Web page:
Washington, D.C., March 4, 2009—The Supreme Court handed down its decision this morning in the case of Wyeth v. Levine, ruling that federal law did not bar plaintiff Diana Levine from suing pharmaceutical maker Wyeth over allegedly insufficient drug safety warnings, even though the warnings had been approved by the Food and Drug Administration. This case establishes the troubling precedent that a sympathetic jury can now supersede the expert opinions of drug makers, physicians and the FDA on what qualifies as adequate safety labeling.
Ms. Levine lost an arm to gangrene after a physician’s assistant injected the Wyeth drug Phenergan in such a way that it came into contact with oxygen-rich arterial blood. Although the drug’s label explicitly warned that doing so posed a high risk of tissue damage, Levine claimed that the label should have instructed physicians not to use this intravenous “IV-push” method at all. The Supreme Court held, by a 6-3 majority, that “Federal law does not pre-empt [plaintiff Diana] Levine’s claim that [the drug’s] label did not contain an adequate warning about the IV-push method of administration.”
According to Justice John Paul Stevens’ majority opinion, “The history of the [Food Drug and Cosmetics Act] shows that Congress did not intend to pre-empt state-law failure-to-warn actions.” Although true, the Court failed to recognize that this is not a typical failure-to-warn case. As Justice Samuel Alito’s dissenting opinion notes, Ms. Levine conceded that, in 1988, Wyeth proposed a label change that “if followed, would have prevented the inadvertent administration of Phenergan into an artery,” but that FDA rejected that language.
Nevertheless, Ms. Levine alleged not only that the warning on Phenergan’s label wasn’t strong enough, but that Phenergan was “not reasonably safe for intravenous administration,” and that Phenergan’s label should have indicated that the drug “should not be used intravenously.” But, that poses a question regarding FDA’s approval of the product for that use, not Wyeth’s alleged negligence in drafting the label warning.
Consequently, the decision reaches to the very core of FDA’s statutory competence. FDA made a regulatory decision that the benefits of IV injection outweighed the risks, and the agency permitted the product to be labeled accordingly. Furthermore, there are no allegations that Wyeth hid any information about the risks of IV injection, nor that any new information regarding the risks of IV injection have arisen that would call that decision into question since FDA made it. So, letting a Vermont jury penalize Wyeth for not ruling out IV injection on Phenergan’s label is tantamount to letting a group of laymen over-rule FDA’s expert opinion regarding safety.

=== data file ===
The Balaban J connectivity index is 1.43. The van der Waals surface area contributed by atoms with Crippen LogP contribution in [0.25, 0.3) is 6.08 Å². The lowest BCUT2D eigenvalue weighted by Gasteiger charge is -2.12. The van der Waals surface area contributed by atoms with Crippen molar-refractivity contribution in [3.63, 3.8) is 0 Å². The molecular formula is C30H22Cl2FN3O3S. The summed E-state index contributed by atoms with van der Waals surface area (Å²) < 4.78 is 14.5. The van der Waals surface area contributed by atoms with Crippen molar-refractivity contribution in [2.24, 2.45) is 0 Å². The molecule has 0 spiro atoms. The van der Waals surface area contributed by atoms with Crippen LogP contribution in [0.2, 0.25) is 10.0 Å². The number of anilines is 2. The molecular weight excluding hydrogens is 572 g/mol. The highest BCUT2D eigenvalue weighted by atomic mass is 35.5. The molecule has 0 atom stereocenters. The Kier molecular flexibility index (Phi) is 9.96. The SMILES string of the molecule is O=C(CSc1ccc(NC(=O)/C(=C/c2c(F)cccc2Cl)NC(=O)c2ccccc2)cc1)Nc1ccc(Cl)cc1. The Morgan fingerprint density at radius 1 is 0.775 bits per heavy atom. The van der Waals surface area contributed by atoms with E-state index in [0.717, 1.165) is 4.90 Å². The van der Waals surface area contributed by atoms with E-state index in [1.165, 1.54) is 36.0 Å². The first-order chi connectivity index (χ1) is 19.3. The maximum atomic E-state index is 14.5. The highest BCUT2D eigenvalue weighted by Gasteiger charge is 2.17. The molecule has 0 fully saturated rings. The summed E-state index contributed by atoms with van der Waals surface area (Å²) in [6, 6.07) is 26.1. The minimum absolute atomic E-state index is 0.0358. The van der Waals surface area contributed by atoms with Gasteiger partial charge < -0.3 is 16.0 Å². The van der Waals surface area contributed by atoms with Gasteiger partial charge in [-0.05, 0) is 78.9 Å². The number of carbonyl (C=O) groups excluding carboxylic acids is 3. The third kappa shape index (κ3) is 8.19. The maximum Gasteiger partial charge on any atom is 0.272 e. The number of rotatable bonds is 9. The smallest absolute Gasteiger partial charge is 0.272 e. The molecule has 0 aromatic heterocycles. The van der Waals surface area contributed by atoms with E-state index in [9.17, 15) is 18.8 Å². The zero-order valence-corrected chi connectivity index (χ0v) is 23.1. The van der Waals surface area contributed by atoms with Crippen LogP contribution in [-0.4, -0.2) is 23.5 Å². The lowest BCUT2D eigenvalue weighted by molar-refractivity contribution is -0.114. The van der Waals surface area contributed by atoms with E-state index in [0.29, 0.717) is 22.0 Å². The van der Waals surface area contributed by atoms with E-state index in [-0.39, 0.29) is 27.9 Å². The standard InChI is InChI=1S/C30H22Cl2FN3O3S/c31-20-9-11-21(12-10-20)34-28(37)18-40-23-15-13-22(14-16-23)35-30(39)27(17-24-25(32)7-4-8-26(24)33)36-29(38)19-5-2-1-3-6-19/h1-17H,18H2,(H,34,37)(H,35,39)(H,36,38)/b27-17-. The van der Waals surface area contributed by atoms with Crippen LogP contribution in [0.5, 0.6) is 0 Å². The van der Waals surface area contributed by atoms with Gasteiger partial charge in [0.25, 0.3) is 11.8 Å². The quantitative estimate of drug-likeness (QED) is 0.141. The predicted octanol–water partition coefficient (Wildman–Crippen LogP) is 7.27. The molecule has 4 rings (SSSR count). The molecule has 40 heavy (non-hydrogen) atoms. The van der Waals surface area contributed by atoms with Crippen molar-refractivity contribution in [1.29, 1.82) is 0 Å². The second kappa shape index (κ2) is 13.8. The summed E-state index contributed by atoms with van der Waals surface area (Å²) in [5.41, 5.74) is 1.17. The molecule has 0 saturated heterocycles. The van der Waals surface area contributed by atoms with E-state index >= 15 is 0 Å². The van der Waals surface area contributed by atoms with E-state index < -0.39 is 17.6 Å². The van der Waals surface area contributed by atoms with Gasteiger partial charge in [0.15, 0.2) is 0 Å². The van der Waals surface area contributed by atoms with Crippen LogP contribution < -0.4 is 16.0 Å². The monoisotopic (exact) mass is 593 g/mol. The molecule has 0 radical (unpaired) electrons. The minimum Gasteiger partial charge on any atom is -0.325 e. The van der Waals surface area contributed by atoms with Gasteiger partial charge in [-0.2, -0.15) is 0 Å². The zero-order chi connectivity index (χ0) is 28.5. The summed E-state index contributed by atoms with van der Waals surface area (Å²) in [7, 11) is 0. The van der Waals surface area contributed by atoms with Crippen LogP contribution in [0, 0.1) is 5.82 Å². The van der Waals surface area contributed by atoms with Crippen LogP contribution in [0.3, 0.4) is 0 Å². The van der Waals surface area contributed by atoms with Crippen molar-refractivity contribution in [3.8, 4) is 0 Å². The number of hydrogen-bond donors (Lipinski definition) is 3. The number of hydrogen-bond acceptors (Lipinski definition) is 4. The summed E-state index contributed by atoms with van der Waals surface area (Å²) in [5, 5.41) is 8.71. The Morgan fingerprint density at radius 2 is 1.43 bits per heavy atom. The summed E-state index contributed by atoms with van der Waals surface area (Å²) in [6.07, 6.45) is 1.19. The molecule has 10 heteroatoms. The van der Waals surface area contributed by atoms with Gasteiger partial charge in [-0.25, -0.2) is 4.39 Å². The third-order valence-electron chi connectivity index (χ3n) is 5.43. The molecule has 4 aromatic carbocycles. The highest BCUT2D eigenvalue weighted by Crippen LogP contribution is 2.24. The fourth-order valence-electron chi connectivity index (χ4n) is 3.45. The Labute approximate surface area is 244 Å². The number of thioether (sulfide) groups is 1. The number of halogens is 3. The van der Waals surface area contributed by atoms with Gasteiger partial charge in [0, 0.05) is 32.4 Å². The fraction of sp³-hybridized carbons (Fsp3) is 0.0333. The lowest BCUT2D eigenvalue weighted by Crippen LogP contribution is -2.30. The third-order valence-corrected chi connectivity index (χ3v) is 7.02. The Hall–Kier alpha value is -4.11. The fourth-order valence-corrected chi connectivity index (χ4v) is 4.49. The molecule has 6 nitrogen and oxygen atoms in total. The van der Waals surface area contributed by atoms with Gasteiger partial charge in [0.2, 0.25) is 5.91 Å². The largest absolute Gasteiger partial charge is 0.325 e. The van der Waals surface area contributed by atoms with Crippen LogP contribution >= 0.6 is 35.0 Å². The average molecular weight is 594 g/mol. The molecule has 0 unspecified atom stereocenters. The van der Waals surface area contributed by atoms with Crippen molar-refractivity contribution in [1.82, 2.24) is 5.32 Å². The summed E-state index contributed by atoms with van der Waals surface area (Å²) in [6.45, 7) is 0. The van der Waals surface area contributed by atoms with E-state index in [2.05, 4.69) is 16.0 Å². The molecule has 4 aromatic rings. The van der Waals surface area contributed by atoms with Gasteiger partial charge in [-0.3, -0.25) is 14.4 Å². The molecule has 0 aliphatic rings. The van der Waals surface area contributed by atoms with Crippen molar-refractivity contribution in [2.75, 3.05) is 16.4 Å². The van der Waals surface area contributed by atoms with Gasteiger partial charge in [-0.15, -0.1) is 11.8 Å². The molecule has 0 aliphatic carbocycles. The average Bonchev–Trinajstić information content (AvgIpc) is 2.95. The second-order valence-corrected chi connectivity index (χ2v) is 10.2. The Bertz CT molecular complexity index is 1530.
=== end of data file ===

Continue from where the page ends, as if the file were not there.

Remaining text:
It would have been one thing if new evidence of risk had arisen since FDA approved the label, or if Wyeth were accused of hiding information from the FDA or mis-representing the data it did provide. In such a case, exposing a drug manufacturer to tort liability would not be over-riding FDA’s expert judgment. But that is decidedly not the case here. Indeed, the negligent act that actually caused Ms. Levine’s unfortunate injury was not an IV push injection into a vein, but the physician’s assistant’s negligent administration. The physician’s assistant injected Phenergan in such a way that it came into contact with Ms. Levine’s arterial blood despite six label warnings against this very risk. The physician’s assistant also administered a dose twice as high as indicated on the drug’s label and continued to push in the plunger despite Ms. Levine’s protestations of pain, again in direct contravention of an explicit label warning. More or sterner warnings regarding the risks of intravenous injection would not have prevented Ms. Levine’s injury.
Thus, the Supreme Court could have and should have held in Wyeth’s favor with a narrowly tailored opinion confined to the facts of this case. Doing so would not have insulated wrong-doers from punishment, but would have recognized that Congress gave FDA statutory authority over questions of safety and efficacy because it believed that only a federal expert body could effectively balance the benefits and risks of new medicines. As Justice Alito’s dissent makes clear, “the ordinary principles of conflict pre-emption turn solely on whether a State has upset the regulatory balance struck by the federal agency.” That is exactly what has happened here. So, not only is the majority’s decision bad policy, it’s also bad law.
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